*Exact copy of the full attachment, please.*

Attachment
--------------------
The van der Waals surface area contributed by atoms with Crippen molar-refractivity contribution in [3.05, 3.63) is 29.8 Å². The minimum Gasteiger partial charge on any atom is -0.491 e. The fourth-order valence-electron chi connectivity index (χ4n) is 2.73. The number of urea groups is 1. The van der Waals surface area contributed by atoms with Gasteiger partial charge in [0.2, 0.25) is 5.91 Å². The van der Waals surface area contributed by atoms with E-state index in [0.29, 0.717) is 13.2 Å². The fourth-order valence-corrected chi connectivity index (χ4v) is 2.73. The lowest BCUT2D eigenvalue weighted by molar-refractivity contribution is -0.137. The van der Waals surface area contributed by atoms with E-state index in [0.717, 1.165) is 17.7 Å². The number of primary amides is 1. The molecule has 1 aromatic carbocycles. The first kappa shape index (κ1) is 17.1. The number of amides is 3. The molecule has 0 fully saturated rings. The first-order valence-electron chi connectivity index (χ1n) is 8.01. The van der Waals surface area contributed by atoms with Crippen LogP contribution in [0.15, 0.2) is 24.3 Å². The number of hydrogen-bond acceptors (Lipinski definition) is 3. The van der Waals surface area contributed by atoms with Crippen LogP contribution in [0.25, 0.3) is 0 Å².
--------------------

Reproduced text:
The van der Waals surface area contributed by atoms with Crippen molar-refractivity contribution in [3.05, 3.63) is 29.8 Å². The minimum Gasteiger partial charge on any atom is -0.491 e. The fourth-order valence-electron chi connectivity index (χ4n) is 2.73. The number of urea groups is 1. The van der Waals surface area contributed by atoms with Gasteiger partial charge in [0.2, 0.25) is 5.91 Å². The van der Waals surface area contributed by atoms with E-state index in [0.29, 0.717) is 13.2 Å². The fourth-order valence-corrected chi connectivity index (χ4v) is 2.73. The lowest BCUT2D eigenvalue weighted by molar-refractivity contribution is -0.137. The van der Waals surface area contributed by atoms with E-state index in [0.717, 1.165) is 17.7 Å². The number of primary amides is 1. The molecule has 1 aromatic carbocycles. The first kappa shape index (κ1) is 17.1. The number of amides is 3. The molecule has 0 fully saturated rings. The first-order valence-electron chi connectivity index (χ1n) is 8.01. The van der Waals surface area contributed by atoms with Crippen LogP contribution in [0.15, 0.2) is 24.3 Å². The number of hydrogen-bond acceptors (Lipinski definition) is 3. The van der Waals surface area contributed by atoms with Crippen LogP contribution in [0.25, 0.3) is 0 Å².